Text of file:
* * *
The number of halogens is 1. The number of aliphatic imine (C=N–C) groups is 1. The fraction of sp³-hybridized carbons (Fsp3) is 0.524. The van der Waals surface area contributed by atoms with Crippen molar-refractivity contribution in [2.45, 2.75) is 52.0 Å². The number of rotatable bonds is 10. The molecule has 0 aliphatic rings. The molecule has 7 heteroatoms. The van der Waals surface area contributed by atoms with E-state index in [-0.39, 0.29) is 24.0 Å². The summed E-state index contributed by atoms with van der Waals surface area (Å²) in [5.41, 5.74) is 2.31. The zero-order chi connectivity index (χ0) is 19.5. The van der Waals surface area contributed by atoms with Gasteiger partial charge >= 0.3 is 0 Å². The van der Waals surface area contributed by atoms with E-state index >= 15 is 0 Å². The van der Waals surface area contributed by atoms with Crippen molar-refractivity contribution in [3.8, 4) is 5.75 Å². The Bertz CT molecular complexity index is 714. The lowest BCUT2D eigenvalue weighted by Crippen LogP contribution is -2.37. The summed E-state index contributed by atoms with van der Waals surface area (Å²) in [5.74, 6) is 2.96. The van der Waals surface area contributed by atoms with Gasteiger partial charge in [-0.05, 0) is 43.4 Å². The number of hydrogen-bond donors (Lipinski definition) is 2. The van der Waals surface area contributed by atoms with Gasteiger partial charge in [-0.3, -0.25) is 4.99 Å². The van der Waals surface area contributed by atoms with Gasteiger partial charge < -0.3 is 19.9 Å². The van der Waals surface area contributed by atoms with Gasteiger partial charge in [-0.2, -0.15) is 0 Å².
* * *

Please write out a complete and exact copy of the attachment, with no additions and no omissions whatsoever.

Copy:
The number of halogens is 1. The number of aliphatic imine (C=N–C) groups is 1. The fraction of sp³-hybridized carbons (Fsp3) is 0.524. The van der Waals surface area contributed by atoms with Crippen molar-refractivity contribution in [2.45, 2.75) is 52.0 Å². The number of rotatable bonds is 10. The molecule has 0 aliphatic rings. The molecule has 7 heteroatoms. The van der Waals surface area contributed by atoms with E-state index in [-0.39, 0.29) is 24.0 Å². The summed E-state index contributed by atoms with van der Waals surface area (Å²) in [5.41, 5.74) is 2.31. The zero-order chi connectivity index (χ0) is 19.5. The van der Waals surface area contributed by atoms with Gasteiger partial charge >= 0.3 is 0 Å². The van der Waals surface area contributed by atoms with E-state index >= 15 is 0 Å². The van der Waals surface area contributed by atoms with Crippen molar-refractivity contribution in [3.8, 4) is 5.75 Å². The Bertz CT molecular complexity index is 714. The lowest BCUT2D eigenvalue weighted by Crippen LogP contribution is -2.37. The summed E-state index contributed by atoms with van der Waals surface area (Å²) in [5.74, 6) is 2.96. The van der Waals surface area contributed by atoms with Gasteiger partial charge in [-0.05, 0) is 43.4 Å². The number of hydrogen-bond donors (Lipinski definition) is 2. The van der Waals surface area contributed by atoms with Gasteiger partial charge in [-0.3, -0.25) is 4.99 Å². The van der Waals surface area contributed by atoms with Gasteiger partial charge < -0.3 is 19.9 Å². The van der Waals surface area contributed by atoms with Gasteiger partial charge in [-0.2, -0.15) is 0 Å².